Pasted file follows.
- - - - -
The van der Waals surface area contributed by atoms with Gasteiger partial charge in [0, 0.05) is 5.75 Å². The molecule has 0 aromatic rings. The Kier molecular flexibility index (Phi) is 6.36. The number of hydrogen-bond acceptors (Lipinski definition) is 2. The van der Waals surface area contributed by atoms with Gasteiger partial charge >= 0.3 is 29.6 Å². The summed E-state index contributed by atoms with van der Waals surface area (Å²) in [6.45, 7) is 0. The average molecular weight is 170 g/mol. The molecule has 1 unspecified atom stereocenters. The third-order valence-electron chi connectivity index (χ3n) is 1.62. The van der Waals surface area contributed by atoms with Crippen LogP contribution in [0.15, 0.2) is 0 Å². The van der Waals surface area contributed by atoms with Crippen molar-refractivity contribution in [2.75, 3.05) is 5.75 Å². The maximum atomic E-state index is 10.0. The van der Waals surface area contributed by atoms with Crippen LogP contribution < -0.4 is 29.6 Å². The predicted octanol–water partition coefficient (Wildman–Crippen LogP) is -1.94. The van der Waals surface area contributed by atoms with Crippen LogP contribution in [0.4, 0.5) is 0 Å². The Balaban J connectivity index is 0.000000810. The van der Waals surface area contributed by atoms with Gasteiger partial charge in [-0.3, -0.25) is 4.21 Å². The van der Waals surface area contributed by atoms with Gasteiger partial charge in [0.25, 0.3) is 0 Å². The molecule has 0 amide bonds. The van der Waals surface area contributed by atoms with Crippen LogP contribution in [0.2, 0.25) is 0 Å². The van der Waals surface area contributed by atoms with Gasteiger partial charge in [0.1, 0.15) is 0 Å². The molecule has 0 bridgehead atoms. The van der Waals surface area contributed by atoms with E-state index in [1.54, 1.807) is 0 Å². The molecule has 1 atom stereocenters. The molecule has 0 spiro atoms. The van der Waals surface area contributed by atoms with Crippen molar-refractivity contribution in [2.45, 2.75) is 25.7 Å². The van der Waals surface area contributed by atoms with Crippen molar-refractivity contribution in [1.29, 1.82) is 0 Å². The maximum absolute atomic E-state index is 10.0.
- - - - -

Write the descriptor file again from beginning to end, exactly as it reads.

The van der Waals surface area contributed by atoms with Gasteiger partial charge in [0, 0.05) is 5.75 Å². The molecule has 0 aromatic rings. The Kier molecular flexibility index (Phi) is 6.36. The number of hydrogen-bond acceptors (Lipinski definition) is 2. The van der Waals surface area contributed by atoms with Gasteiger partial charge >= 0.3 is 29.6 Å². The summed E-state index contributed by atoms with van der Waals surface area (Å²) in [6.45, 7) is 0. The average molecular weight is 170 g/mol. The molecule has 1 unspecified atom stereocenters. The third-order valence-electron chi connectivity index (χ3n) is 1.62. The van der Waals surface area contributed by atoms with Crippen LogP contribution in [0.15, 0.2) is 0 Å². The van der Waals surface area contributed by atoms with Crippen molar-refractivity contribution in [2.75, 3.05) is 5.75 Å². The maximum atomic E-state index is 10.0. The van der Waals surface area contributed by atoms with Crippen LogP contribution < -0.4 is 29.6 Å². The predicted octanol–water partition coefficient (Wildman–Crippen LogP) is -1.94. The van der Waals surface area contributed by atoms with Crippen LogP contribution in [0.4, 0.5) is 0 Å². The Balaban J connectivity index is 0.000000810. The van der Waals surface area contributed by atoms with Gasteiger partial charge in [-0.3, -0.25) is 4.21 Å². The van der Waals surface area contributed by atoms with Gasteiger partial charge in [0.25, 0.3) is 0 Å². The molecule has 0 amide bonds. The van der Waals surface area contributed by atoms with Crippen LogP contribution in [0.2, 0.25) is 0 Å². The van der Waals surface area contributed by atoms with Gasteiger partial charge in [0.1, 0.15) is 0 Å². The molecule has 0 bridgehead atoms. The van der Waals surface area contributed by atoms with E-state index in [1.54, 1.807) is 0 Å². The molecule has 1 atom stereocenters. The molecule has 0 spiro atoms. The van der Waals surface area contributed by atoms with Crippen molar-refractivity contribution in [2.45, 2.75) is 25.7 Å². The van der Waals surface area contributed by atoms with Crippen molar-refractivity contribution in [1.29, 1.82) is 0 Å². The maximum absolute atomic E-state index is 10.0.